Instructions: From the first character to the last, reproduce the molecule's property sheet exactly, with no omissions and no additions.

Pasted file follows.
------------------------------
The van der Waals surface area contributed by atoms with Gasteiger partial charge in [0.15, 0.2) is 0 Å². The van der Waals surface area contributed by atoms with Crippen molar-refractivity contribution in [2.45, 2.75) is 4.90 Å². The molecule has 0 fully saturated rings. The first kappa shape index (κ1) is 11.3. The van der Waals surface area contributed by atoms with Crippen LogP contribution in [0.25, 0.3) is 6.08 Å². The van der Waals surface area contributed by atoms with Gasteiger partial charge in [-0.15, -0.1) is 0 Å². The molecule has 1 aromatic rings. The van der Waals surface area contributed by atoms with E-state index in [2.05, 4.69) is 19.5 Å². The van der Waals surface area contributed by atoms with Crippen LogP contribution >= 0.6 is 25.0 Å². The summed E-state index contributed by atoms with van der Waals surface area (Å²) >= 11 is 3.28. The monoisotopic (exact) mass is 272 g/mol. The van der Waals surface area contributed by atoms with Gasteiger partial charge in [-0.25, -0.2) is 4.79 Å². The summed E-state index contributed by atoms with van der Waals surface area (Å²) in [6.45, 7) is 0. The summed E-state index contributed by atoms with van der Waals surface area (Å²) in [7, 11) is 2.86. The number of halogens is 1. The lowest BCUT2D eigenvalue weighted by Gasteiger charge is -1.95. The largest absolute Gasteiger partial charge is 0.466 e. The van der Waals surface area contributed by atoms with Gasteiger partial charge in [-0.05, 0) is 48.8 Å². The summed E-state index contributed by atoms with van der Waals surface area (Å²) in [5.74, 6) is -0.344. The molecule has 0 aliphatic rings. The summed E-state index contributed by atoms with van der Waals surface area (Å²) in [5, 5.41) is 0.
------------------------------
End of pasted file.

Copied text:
The van der Waals surface area contributed by atoms with Gasteiger partial charge in [0.15, 0.2) is 0 Å². The van der Waals surface area contributed by atoms with Crippen molar-refractivity contribution in [2.45, 2.75) is 4.90 Å². The molecule has 0 fully saturated rings. The first kappa shape index (κ1) is 11.3. The van der Waals surface area contributed by atoms with Crippen LogP contribution in [0.25, 0.3) is 6.08 Å². The van der Waals surface area contributed by atoms with Gasteiger partial charge in [-0.15, -0.1) is 0 Å². The molecule has 1 aromatic rings. The van der Waals surface area contributed by atoms with E-state index in [2.05, 4.69) is 19.5 Å². The van der Waals surface area contributed by atoms with Crippen LogP contribution >= 0.6 is 25.0 Å². The summed E-state index contributed by atoms with van der Waals surface area (Å²) >= 11 is 3.28. The monoisotopic (exact) mass is 272 g/mol. The van der Waals surface area contributed by atoms with Gasteiger partial charge in [-0.25, -0.2) is 4.79 Å². The summed E-state index contributed by atoms with van der Waals surface area (Å²) in [6.45, 7) is 0. The summed E-state index contributed by atoms with van der Waals surface area (Å²) in [7, 11) is 2.86. The number of halogens is 1. The lowest BCUT2D eigenvalue weighted by Gasteiger charge is -1.95. The largest absolute Gasteiger partial charge is 0.466 e. The van der Waals surface area contributed by atoms with Gasteiger partial charge in [-0.05, 0) is 48.8 Å². The summed E-state index contributed by atoms with van der Waals surface area (Å²) in [5.74, 6) is -0.344. The molecule has 0 aliphatic rings. The summed E-state index contributed by atoms with van der Waals surface area (Å²) in [5, 5.41) is 0.